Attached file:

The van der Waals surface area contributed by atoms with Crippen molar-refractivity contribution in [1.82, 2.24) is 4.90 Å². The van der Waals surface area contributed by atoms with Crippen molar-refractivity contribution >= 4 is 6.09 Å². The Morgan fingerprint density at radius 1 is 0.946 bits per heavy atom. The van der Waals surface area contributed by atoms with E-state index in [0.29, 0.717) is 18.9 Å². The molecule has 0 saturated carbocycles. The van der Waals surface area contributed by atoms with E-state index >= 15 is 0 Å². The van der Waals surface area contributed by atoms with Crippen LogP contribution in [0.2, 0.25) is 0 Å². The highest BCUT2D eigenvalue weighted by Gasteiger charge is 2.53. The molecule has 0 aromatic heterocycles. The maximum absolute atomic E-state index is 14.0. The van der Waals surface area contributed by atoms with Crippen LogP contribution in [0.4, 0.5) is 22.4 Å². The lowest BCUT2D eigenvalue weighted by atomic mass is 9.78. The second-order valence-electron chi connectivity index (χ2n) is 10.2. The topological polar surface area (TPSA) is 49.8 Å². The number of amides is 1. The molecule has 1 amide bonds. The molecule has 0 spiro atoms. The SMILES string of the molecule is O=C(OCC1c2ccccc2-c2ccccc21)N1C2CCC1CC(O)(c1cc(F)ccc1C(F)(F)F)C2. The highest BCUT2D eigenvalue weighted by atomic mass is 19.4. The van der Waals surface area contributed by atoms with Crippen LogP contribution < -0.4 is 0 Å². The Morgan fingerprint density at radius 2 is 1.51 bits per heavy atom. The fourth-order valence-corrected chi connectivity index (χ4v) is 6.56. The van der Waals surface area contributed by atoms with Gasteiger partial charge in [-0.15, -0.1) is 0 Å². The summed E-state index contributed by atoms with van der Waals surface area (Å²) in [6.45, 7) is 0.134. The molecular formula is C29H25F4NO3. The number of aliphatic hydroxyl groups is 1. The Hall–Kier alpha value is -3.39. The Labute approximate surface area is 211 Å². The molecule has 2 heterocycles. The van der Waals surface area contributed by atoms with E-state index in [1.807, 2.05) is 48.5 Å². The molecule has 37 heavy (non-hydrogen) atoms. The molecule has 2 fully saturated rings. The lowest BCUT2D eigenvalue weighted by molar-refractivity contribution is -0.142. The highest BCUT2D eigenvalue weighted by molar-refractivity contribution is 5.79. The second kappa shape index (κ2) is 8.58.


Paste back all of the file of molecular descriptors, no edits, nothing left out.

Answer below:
The van der Waals surface area contributed by atoms with Crippen molar-refractivity contribution in [1.82, 2.24) is 4.90 Å². The van der Waals surface area contributed by atoms with Crippen molar-refractivity contribution >= 4 is 6.09 Å². The Morgan fingerprint density at radius 1 is 0.946 bits per heavy atom. The van der Waals surface area contributed by atoms with E-state index in [0.29, 0.717) is 18.9 Å². The molecule has 0 saturated carbocycles. The van der Waals surface area contributed by atoms with E-state index >= 15 is 0 Å². The van der Waals surface area contributed by atoms with Crippen LogP contribution in [0.2, 0.25) is 0 Å². The highest BCUT2D eigenvalue weighted by Gasteiger charge is 2.53. The molecule has 0 aromatic heterocycles. The maximum absolute atomic E-state index is 14.0. The van der Waals surface area contributed by atoms with Crippen LogP contribution in [0.4, 0.5) is 22.4 Å². The lowest BCUT2D eigenvalue weighted by atomic mass is 9.78. The second-order valence-electron chi connectivity index (χ2n) is 10.2. The topological polar surface area (TPSA) is 49.8 Å². The number of amides is 1. The molecule has 1 amide bonds. The molecule has 0 spiro atoms. The SMILES string of the molecule is O=C(OCC1c2ccccc2-c2ccccc21)N1C2CCC1CC(O)(c1cc(F)ccc1C(F)(F)F)C2. The highest BCUT2D eigenvalue weighted by atomic mass is 19.4. The van der Waals surface area contributed by atoms with Crippen LogP contribution < -0.4 is 0 Å². The Morgan fingerprint density at radius 2 is 1.51 bits per heavy atom. The fourth-order valence-corrected chi connectivity index (χ4v) is 6.56. The van der Waals surface area contributed by atoms with Gasteiger partial charge in [-0.15, -0.1) is 0 Å². The summed E-state index contributed by atoms with van der Waals surface area (Å²) in [6.45, 7) is 0.134. The molecular formula is C29H25F4NO3. The number of aliphatic hydroxyl groups is 1. The Hall–Kier alpha value is -3.39. The Labute approximate surface area is 211 Å². The molecule has 2 heterocycles. The van der Waals surface area contributed by atoms with E-state index in [1.807, 2.05) is 48.5 Å². The molecule has 37 heavy (non-hydrogen) atoms. The molecule has 2 fully saturated rings. The lowest BCUT2D eigenvalue weighted by molar-refractivity contribution is -0.142. The highest BCUT2D eigenvalue weighted by molar-refractivity contribution is 5.79. The second kappa shape index (κ2) is 8.58.